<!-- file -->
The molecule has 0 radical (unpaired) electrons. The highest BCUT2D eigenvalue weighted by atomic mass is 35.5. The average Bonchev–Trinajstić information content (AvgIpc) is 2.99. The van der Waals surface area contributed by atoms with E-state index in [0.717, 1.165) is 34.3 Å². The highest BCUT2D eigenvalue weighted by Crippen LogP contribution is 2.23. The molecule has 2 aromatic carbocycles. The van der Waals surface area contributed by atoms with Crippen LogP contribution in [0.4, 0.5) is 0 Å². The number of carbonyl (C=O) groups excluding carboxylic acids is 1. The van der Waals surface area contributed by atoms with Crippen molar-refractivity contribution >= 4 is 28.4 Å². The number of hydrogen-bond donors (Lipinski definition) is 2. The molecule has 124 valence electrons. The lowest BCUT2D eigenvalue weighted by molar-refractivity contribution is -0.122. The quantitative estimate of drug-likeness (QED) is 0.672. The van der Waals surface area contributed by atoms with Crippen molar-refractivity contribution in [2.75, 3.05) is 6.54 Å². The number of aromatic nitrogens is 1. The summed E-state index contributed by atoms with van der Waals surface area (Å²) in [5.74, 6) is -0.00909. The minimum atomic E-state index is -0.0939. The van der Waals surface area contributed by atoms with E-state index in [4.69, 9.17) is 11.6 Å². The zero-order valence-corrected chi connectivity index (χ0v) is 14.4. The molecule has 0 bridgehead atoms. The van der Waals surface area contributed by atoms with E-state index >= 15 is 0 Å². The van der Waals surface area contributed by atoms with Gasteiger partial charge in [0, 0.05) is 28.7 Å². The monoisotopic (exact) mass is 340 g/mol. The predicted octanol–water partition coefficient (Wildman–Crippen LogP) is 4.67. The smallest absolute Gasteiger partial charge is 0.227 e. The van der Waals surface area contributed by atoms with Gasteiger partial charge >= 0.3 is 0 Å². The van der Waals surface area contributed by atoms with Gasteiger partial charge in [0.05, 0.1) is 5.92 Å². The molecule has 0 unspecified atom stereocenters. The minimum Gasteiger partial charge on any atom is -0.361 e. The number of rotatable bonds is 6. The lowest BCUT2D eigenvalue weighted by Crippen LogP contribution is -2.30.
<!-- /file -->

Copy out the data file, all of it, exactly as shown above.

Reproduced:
The molecule has 0 radical (unpaired) electrons. The highest BCUT2D eigenvalue weighted by atomic mass is 35.5. The average Bonchev–Trinajstić information content (AvgIpc) is 2.99. The van der Waals surface area contributed by atoms with E-state index in [0.717, 1.165) is 34.3 Å². The highest BCUT2D eigenvalue weighted by Crippen LogP contribution is 2.23. The molecule has 2 aromatic carbocycles. The van der Waals surface area contributed by atoms with Crippen LogP contribution in [0.4, 0.5) is 0 Å². The number of carbonyl (C=O) groups excluding carboxylic acids is 1. The van der Waals surface area contributed by atoms with Crippen molar-refractivity contribution >= 4 is 28.4 Å². The number of hydrogen-bond donors (Lipinski definition) is 2. The molecule has 124 valence electrons. The lowest BCUT2D eigenvalue weighted by molar-refractivity contribution is -0.122. The quantitative estimate of drug-likeness (QED) is 0.672. The van der Waals surface area contributed by atoms with Crippen molar-refractivity contribution in [2.75, 3.05) is 6.54 Å². The number of aromatic nitrogens is 1. The summed E-state index contributed by atoms with van der Waals surface area (Å²) in [5.74, 6) is -0.00909. The minimum atomic E-state index is -0.0939. The van der Waals surface area contributed by atoms with E-state index in [4.69, 9.17) is 11.6 Å². The zero-order valence-corrected chi connectivity index (χ0v) is 14.4. The molecule has 0 bridgehead atoms. The van der Waals surface area contributed by atoms with E-state index >= 15 is 0 Å². The van der Waals surface area contributed by atoms with Gasteiger partial charge in [0, 0.05) is 28.7 Å². The monoisotopic (exact) mass is 340 g/mol. The predicted octanol–water partition coefficient (Wildman–Crippen LogP) is 4.67. The smallest absolute Gasteiger partial charge is 0.227 e. The van der Waals surface area contributed by atoms with Gasteiger partial charge >= 0.3 is 0 Å². The van der Waals surface area contributed by atoms with Gasteiger partial charge in [0.05, 0.1) is 5.92 Å². The molecule has 0 unspecified atom stereocenters. The minimum Gasteiger partial charge on any atom is -0.361 e. The number of rotatable bonds is 6. The lowest BCUT2D eigenvalue weighted by Crippen LogP contribution is -2.30.